Notes: Record season for pitching
Rockies hurlers on pace to set multiple club records
DENVER -- The Rockies pitching record book seems like it is being rewritten almost every day.
Colorado's eight shutouts tie the team record set in 2001 and '02. The team doubled the number of shutouts at home this year with six.
Rockies pitchers have thrown three two-hitters, and for the second time in team history, threw back-to-back complete games.
The team is on pace to set several single season records including lowest team ERA, lowest home ERA and fewest hits and walks per nine innings.
If the record book could talk, it would have something to say to former Rockies infielder Jeff Cirillo, who on Tuesday said most of the Rockies' pitching success is because the team stores game balls in a humidor.
Rockies manager Clint Hurdle can talk, and said giving his starters freedom to play has helped them show their best stuff.
"I'm just so pleased with the development of them," Hurdle said. "Our guys took the challenge early and have run with it, and they take a lot of pride going out there."
Cirillo says: Cirillo, now a backup infielder for the Brewers, enjoyed his two years hitting in the old Coors Field. Now visiting Coors Light Field, he had plenty to say, accusing the Rockies of switching between humidor and non-humidor balls based on the game situation and flat-out saying the team is "cheating."
"Say they get behind by a bunch of runs in a game. Who's to say that can't break out the non-humidor balls?"
Would the Rockies really do that?
"Yeah," said Cirillo, who argued that MLB officials are not watching the balls as the move from the humidor to the umpire. They are [cheating]. The balls are not the same. I'm not the first one to complain about it."
Hurdle got a laugh when he was told what Cirillo said during a weekly radio interview in Milwaukee. Cirillo played for Colorado in 2000 and '01 -- a year before the humidor was first used.
"I guess everyone's entitled to their own opinion," said Hurdle, who has been questioned all season about his strong starting staff and the affect the humidor has. "I think that's what the Bill of Rights [said] isn't it? Or something we wrote up a long time ago.
"You're not allowed to cheat. The balls that we send in are tested and the humidor is regulated."
Several other visitors to Coors Field have also grumbled about the balls used.
Oakland's Mark Kotsay complained prior to a game in Denver in June. He asked A's manager Ken Macha, "They're storing balls in a humidifier? Can they do that? You can feel that they're different. No doubt -- they're a little larger, a little harder, a little weighted. Maybe they're staying in [the humidor] too long."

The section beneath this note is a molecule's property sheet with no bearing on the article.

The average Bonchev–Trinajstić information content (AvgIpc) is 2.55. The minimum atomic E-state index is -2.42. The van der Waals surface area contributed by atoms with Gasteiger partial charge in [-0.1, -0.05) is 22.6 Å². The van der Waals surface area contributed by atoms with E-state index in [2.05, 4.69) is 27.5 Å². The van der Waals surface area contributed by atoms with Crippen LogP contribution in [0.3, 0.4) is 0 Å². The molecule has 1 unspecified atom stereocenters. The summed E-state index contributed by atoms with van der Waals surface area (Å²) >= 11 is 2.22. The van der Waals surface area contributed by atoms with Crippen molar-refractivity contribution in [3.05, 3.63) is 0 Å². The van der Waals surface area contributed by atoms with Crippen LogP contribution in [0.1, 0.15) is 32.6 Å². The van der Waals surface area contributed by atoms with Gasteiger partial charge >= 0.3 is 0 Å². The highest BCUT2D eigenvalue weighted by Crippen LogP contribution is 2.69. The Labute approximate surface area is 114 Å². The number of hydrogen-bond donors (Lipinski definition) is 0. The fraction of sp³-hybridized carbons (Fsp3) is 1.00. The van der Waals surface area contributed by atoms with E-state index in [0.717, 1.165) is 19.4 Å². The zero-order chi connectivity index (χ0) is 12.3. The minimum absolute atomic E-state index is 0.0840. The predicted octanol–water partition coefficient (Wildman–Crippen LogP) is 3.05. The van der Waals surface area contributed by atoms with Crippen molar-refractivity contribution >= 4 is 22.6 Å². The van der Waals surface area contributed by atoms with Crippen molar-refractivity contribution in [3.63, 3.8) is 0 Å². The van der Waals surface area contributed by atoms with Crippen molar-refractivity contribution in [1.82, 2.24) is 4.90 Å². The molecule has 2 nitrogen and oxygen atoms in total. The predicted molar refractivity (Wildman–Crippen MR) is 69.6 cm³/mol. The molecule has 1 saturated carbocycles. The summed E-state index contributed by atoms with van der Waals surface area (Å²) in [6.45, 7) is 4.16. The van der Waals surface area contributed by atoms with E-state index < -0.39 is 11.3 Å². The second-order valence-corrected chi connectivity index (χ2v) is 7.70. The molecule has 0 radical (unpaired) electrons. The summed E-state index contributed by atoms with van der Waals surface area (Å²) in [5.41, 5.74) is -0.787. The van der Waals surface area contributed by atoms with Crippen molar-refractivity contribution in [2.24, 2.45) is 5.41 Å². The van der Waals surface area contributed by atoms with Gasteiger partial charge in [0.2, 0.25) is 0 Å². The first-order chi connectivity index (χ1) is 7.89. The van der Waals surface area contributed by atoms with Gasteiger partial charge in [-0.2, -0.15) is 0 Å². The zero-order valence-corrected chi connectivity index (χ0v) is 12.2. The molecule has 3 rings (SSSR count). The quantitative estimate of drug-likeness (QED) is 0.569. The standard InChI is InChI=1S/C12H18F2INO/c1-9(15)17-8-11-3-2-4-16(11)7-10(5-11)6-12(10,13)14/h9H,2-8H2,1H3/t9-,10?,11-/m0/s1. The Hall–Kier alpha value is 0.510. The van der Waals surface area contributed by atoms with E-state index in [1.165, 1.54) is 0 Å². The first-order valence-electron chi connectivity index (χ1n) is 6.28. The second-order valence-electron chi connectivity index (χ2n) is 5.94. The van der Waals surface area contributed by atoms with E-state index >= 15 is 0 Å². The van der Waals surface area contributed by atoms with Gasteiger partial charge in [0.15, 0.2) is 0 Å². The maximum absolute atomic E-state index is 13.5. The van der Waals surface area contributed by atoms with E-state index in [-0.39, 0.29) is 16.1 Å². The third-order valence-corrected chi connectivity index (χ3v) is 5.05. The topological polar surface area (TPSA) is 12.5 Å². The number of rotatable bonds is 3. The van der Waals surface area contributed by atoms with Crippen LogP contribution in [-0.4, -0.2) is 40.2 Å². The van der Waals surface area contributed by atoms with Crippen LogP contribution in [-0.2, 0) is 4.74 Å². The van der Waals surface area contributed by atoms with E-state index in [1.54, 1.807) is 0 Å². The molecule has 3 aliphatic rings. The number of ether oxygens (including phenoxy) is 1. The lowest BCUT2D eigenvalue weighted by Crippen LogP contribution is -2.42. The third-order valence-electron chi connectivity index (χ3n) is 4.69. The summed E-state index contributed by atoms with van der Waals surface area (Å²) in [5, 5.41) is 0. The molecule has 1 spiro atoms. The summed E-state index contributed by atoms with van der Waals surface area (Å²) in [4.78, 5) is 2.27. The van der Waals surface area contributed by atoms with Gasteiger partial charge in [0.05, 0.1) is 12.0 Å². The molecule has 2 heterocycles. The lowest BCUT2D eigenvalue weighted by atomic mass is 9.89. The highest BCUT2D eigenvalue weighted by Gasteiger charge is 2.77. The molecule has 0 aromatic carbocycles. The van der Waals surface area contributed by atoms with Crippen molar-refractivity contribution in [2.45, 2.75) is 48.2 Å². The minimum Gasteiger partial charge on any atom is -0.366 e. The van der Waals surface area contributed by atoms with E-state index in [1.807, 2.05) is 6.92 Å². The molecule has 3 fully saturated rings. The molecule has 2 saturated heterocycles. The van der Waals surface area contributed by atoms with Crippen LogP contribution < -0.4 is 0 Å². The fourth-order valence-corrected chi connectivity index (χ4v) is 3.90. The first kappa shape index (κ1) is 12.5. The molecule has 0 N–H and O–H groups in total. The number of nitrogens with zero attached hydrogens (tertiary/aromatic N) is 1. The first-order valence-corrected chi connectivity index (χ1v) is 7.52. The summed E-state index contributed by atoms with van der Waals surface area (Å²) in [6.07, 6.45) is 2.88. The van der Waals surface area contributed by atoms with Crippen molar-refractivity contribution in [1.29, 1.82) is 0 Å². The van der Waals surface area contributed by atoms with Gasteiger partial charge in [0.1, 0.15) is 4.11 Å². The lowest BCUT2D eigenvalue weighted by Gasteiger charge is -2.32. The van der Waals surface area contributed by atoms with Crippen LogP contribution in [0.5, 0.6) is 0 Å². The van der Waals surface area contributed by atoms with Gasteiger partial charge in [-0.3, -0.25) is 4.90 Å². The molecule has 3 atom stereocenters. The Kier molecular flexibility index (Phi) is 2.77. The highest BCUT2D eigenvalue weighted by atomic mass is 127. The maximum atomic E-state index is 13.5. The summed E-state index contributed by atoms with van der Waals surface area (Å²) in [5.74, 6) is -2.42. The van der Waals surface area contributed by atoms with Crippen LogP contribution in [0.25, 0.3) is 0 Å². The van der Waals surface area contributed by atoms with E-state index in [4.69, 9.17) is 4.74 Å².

Still others credit the Rockies' pitching staff for the improvement.
"The humidor has been here for three or four years," Texas manager Buck Showalter said during a visit earlier this season. "People are always looking for reasons not to give people credit. That's not fair to their pitching staff."
Cirillo's not so sure the Rockies pitchers are that good.
"I know everyone says that they have better pitchers," Cirillo said. "But I have a hard time believing that Mike Hampton [a Rockies bust in 2001 and 2002] isn't a better pitcher than what they've got now. That's not to say the guys they have now won't be good -- that [Aaron] Cook guy is good. [Jeff] Francis is good -- but for them to have eight shutouts at this park, most in the National League ... you can't just say it's the pitching."
To Hurdle, it's just Cirillo being himself.
"Jeff's always been a creative thinker," Hurdle said. "He's always been able to think outside the box."
Injury update: Injured reliever Chin-Hui Tsao, who is rehabbing after having surgery to repair a torn rotator cuff, faced batters for the first time since he last played May 11, 2005.
He threw a simulated inning (15 game pitches plus warming up), and the initial reviews were good.
"He threw a little harder than I expected," said head athletic trainer Keith Dugger, who watched alongside Hurdle, general manager Dan O'Dowd and several other coaches.
Dugger said the adrenaline of finally seeing hitters helped push up Tsao's velocity. Before suffering the injury, he had reached 100 mph several times.
O'Dowd said it's too early to tell anything.
"He was free and easy" was all O'Dowd said he could say.
If Tsao is feeling good and suffers no setbacks recovering, the next step is pitching another batting practice or bullpen session, Dugger said.
Ryan Speier, out for the season with a torn labrum in his right shoulder, threw off the mound for the first time on Tuesday -- 20 throws to a standing catcher and five to a crouched catcher. He will next throw a full bullpen session and hopes to return to pitch in the Arizona Fall League.
A two-day break: Hurdle said Garrett Atkins, barring any unfortunate incident, will sit in Wednesday's series finale, giving him two straight off days with the off-day Thursday. Jamey Carroll sat Tuesday night, with Jason Smith starting at second. Hurdle said before the series he would try to rest many of his regular starters.
Up next: The Rockies will close out their three-game set with the Brewers on Wednesday night at 7:05 p.m. MT. Byung-Hyun Kim (6-6) will face Tomo Ohka (3-1).
Matthew Borenstein is an associate reporter for MLB.com. This story was not subject to the approval of Major League Baseball or its clubs.